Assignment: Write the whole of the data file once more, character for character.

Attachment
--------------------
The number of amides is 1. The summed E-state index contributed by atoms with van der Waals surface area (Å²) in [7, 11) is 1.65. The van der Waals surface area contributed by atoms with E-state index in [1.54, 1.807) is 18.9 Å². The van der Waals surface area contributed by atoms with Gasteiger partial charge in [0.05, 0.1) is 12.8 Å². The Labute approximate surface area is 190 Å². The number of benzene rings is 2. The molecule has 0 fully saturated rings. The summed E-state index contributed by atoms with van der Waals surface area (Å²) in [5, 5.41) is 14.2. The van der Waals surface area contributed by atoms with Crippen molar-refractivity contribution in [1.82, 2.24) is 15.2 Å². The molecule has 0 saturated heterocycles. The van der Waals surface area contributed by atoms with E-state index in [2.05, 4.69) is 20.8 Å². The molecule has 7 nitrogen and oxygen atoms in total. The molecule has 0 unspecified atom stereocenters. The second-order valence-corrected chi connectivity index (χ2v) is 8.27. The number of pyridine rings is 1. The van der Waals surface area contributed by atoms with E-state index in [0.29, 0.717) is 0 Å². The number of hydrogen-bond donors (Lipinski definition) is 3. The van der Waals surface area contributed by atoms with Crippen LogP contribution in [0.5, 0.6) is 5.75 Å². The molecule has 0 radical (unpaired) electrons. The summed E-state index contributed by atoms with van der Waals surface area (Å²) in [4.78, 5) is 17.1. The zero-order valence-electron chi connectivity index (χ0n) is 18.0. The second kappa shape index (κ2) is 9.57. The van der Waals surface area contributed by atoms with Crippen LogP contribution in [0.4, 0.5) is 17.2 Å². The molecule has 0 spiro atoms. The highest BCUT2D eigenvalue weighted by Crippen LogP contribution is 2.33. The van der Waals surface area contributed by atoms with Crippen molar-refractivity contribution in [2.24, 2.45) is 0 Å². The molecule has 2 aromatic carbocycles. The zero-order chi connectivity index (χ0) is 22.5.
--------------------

The number of amides is 1. The summed E-state index contributed by atoms with van der Waals surface area (Å²) in [7, 11) is 1.65. The van der Waals surface area contributed by atoms with E-state index in [1.54, 1.807) is 18.9 Å². The van der Waals surface area contributed by atoms with Gasteiger partial charge in [0.05, 0.1) is 12.8 Å². The Labute approximate surface area is 190 Å². The number of benzene rings is 2. The molecule has 0 fully saturated rings. The summed E-state index contributed by atoms with van der Waals surface area (Å²) in [5, 5.41) is 14.2. The van der Waals surface area contributed by atoms with Crippen molar-refractivity contribution in [1.82, 2.24) is 15.2 Å². The molecule has 0 saturated heterocycles. The van der Waals surface area contributed by atoms with E-state index in [2.05, 4.69) is 20.8 Å². The molecule has 7 nitrogen and oxygen atoms in total. The molecule has 0 unspecified atom stereocenters. The second-order valence-corrected chi connectivity index (χ2v) is 8.27. The number of pyridine rings is 1. The van der Waals surface area contributed by atoms with E-state index in [0.29, 0.717) is 0 Å². The number of hydrogen-bond donors (Lipinski definition) is 3. The van der Waals surface area contributed by atoms with Crippen LogP contribution in [0.5, 0.6) is 5.75 Å². The molecule has 0 radical (unpaired) electrons. The summed E-state index contributed by atoms with van der Waals surface area (Å²) in [4.78, 5) is 17.1. The zero-order valence-electron chi connectivity index (χ0n) is 18.0. The second kappa shape index (κ2) is 9.57. The van der Waals surface area contributed by atoms with Crippen LogP contribution in [0.4, 0.5) is 17.2 Å². The molecule has 0 spiro atoms. The highest BCUT2D eigenvalue weighted by Crippen LogP contribution is 2.33. The van der Waals surface area contributed by atoms with Crippen molar-refractivity contribution in [2.24, 2.45) is 0 Å². The molecule has 2 aromatic carbocycles. The zero-order chi connectivity index (χ0) is 22.5.